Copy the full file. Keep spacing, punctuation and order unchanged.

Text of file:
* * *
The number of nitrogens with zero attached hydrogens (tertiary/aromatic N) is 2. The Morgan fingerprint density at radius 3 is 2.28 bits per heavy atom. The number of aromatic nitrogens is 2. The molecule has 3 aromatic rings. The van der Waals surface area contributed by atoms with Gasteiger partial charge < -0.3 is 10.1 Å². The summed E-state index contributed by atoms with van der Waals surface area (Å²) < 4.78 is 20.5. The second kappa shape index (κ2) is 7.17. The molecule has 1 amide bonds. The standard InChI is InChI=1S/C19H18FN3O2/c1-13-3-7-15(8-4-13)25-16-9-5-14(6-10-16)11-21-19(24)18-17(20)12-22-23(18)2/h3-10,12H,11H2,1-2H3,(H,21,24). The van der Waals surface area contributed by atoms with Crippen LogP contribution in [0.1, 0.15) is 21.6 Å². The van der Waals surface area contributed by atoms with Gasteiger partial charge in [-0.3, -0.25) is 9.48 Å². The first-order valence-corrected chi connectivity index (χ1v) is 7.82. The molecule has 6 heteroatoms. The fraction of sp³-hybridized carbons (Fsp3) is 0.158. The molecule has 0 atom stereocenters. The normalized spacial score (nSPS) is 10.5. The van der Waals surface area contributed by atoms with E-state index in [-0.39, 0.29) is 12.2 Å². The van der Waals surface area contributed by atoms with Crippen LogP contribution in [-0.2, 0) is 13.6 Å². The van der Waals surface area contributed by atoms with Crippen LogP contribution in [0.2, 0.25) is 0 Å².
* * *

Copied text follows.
The number of nitrogens with zero attached hydrogens (tertiary/aromatic N) is 2. The Morgan fingerprint density at radius 3 is 2.28 bits per heavy atom. The number of aromatic nitrogens is 2. The molecule has 3 aromatic rings. The van der Waals surface area contributed by atoms with Gasteiger partial charge < -0.3 is 10.1 Å². The summed E-state index contributed by atoms with van der Waals surface area (Å²) < 4.78 is 20.5. The second kappa shape index (κ2) is 7.17. The molecule has 1 amide bonds. The standard InChI is InChI=1S/C19H18FN3O2/c1-13-3-7-15(8-4-13)25-16-9-5-14(6-10-16)11-21-19(24)18-17(20)12-22-23(18)2/h3-10,12H,11H2,1-2H3,(H,21,24). The van der Waals surface area contributed by atoms with Crippen LogP contribution in [0.1, 0.15) is 21.6 Å². The van der Waals surface area contributed by atoms with Gasteiger partial charge in [-0.3, -0.25) is 9.48 Å². The first-order valence-corrected chi connectivity index (χ1v) is 7.82. The molecule has 6 heteroatoms. The fraction of sp³-hybridized carbons (Fsp3) is 0.158. The molecule has 0 atom stereocenters. The normalized spacial score (nSPS) is 10.5. The van der Waals surface area contributed by atoms with E-state index in [-0.39, 0.29) is 12.2 Å². The van der Waals surface area contributed by atoms with Crippen LogP contribution in [-0.2, 0) is 13.6 Å². The van der Waals surface area contributed by atoms with Crippen LogP contribution in [0.2, 0.25) is 0 Å².